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Inaugural MEA Winner, Better Manchester Celebrates 10th Anniversary

Inaugural MEA Winner, Better Manchester Celebrates 10th Anniversary

February 14, 2020

By Chris Gilson, CCM communications writer

Here at Connecticut Town and City, we celebrate the power of the written word to communicate innovative ideas from throughout the state. According to the Scientific American, reading still offers advantages that technology has not been able to replicate, which is why after a scare in the past decade, the industry is starting to level out. And it’s also why we want to continue to praise Better Manchester Magazine, which celebrates its 10th anniversary this year.

Better Manchester is the official publication of the Town of Manchester and Manchester Public Schools, and is run by the town’s Department of Leisure, Family, and Recreation, whose director, Christopher J. Silver, serves as editor-in-chief.

In his editor’s message, he says that the magazine was developed in response to a recommendation from the Children, Youth and Family Master Plan at a time when the nation was reeling from an economic crash and when morale was low. “By taking a strength-based approach,” he says, “the publication would keep the community inspired by and working toward a vision of a better future — a community where all children, youth and families would have the opportunity to thrive.”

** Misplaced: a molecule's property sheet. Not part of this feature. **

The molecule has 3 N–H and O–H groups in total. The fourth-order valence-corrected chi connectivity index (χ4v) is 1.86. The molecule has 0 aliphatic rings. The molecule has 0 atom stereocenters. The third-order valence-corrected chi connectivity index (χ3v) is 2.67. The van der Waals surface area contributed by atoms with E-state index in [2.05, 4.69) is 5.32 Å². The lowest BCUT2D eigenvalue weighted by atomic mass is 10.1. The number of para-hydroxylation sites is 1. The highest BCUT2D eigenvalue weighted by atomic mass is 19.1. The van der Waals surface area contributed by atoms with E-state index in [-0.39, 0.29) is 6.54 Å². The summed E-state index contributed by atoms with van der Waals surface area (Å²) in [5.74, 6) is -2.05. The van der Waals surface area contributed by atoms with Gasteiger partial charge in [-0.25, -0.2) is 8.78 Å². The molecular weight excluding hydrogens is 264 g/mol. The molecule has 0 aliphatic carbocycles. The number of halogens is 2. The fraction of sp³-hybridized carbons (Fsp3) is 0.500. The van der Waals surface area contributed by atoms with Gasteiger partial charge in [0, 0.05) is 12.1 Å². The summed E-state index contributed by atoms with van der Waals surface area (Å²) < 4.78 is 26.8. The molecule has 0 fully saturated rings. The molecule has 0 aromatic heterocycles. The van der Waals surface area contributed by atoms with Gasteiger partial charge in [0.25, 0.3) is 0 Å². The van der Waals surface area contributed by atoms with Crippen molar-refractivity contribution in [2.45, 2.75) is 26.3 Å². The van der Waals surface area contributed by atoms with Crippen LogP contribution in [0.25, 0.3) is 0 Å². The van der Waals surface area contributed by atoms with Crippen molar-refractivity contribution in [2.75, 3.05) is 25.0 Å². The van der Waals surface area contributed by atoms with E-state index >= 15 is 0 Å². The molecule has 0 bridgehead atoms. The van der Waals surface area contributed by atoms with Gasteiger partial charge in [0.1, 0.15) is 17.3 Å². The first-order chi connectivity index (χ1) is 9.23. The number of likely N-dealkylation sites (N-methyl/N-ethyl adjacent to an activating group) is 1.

Better Manchester back to top

In 2016, Better Manchester took home an inaugural Municipal Excellence Award in the Population 3 category, for towns and cities over 40,000. In their submission, they say that all content is researched, written, edited, and laid out in-house by staff from departments around town and the public school district, which allows them to keep the cost down. And while there is a budget for artwork, they also have an agreement for their annual Neighborhoods and Families art series to license three pieces of work at no cost for one-time use in the magazine.

It’s clear that the magazine has not only survived, but thrived, being published both online and in print, directly mailed to all 28,000 households in Manchester. It is a space where Manchester is able to talk about “revitalizing the community and creating a sustainable future,” as Silver says.

“We investigate the Town’s new incentives for attracting businesses and investment to the downtown district,” he wrote, and “we also have a story about how the school district is partnering with businesses and institutions throughout Manchester to give students internships and other valuable personalized learning opportunities.”

In 2020, with media trying to come at you on your phones, on your tvs, and your computer screens, seeing a newspaper or magazine is a welcome reprieve. It’s one of the best ways to tell your story, not only the successes, but the attempts at making home a better place. For 10 years, Better Manchester has succeeded in this goal, and we’d like to wish them another great 10 years.